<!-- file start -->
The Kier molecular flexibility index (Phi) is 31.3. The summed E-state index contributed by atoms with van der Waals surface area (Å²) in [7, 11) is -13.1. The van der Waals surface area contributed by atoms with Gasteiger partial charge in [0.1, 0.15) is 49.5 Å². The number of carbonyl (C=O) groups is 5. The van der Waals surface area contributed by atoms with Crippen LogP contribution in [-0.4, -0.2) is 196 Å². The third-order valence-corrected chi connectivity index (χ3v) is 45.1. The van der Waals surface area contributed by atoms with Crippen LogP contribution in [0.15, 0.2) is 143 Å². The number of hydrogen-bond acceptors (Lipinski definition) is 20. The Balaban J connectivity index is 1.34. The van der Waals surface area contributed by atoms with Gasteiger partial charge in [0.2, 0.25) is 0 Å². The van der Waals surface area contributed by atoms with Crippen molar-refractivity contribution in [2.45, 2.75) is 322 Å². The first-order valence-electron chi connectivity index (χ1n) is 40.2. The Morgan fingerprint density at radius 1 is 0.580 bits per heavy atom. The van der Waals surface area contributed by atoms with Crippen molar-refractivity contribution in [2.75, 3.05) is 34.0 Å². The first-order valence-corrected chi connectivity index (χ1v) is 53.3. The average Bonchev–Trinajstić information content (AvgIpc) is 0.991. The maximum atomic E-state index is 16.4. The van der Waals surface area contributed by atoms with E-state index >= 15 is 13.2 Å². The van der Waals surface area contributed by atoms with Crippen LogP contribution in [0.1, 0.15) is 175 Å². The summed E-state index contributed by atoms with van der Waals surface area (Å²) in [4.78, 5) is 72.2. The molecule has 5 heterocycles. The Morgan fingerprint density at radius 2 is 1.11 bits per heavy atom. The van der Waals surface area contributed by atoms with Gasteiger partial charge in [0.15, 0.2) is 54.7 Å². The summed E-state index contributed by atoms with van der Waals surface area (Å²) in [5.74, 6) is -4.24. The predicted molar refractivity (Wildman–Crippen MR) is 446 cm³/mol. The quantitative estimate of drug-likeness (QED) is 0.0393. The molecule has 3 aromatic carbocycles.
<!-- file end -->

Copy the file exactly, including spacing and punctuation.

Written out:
The Kier molecular flexibility index (Phi) is 31.3. The summed E-state index contributed by atoms with van der Waals surface area (Å²) in [7, 11) is -13.1. The van der Waals surface area contributed by atoms with Gasteiger partial charge in [0.1, 0.15) is 49.5 Å². The number of carbonyl (C=O) groups is 5. The van der Waals surface area contributed by atoms with Crippen LogP contribution in [-0.4, -0.2) is 196 Å². The third-order valence-corrected chi connectivity index (χ3v) is 45.1. The van der Waals surface area contributed by atoms with Crippen LogP contribution in [0.15, 0.2) is 143 Å². The number of hydrogen-bond acceptors (Lipinski definition) is 20. The Balaban J connectivity index is 1.34. The van der Waals surface area contributed by atoms with Gasteiger partial charge in [0.2, 0.25) is 0 Å². The van der Waals surface area contributed by atoms with Crippen molar-refractivity contribution in [2.45, 2.75) is 322 Å². The first-order valence-electron chi connectivity index (χ1n) is 40.2. The Morgan fingerprint density at radius 1 is 0.580 bits per heavy atom. The van der Waals surface area contributed by atoms with Crippen molar-refractivity contribution in [2.75, 3.05) is 34.0 Å². The first-order valence-corrected chi connectivity index (χ1v) is 53.3. The average Bonchev–Trinajstić information content (AvgIpc) is 0.991. The maximum atomic E-state index is 16.4. The van der Waals surface area contributed by atoms with E-state index >= 15 is 13.2 Å². The van der Waals surface area contributed by atoms with Crippen LogP contribution in [0.1, 0.15) is 175 Å². The summed E-state index contributed by atoms with van der Waals surface area (Å²) in [4.78, 5) is 72.2. The molecule has 5 heterocycles. The Morgan fingerprint density at radius 2 is 1.11 bits per heavy atom. The van der Waals surface area contributed by atoms with Gasteiger partial charge in [0.15, 0.2) is 54.7 Å². The summed E-state index contributed by atoms with van der Waals surface area (Å²) in [5.74, 6) is -4.24. The predicted molar refractivity (Wildman–Crippen MR) is 446 cm³/mol. The quantitative estimate of drug-likeness (QED) is 0.0393. The molecule has 3 aromatic carbocycles.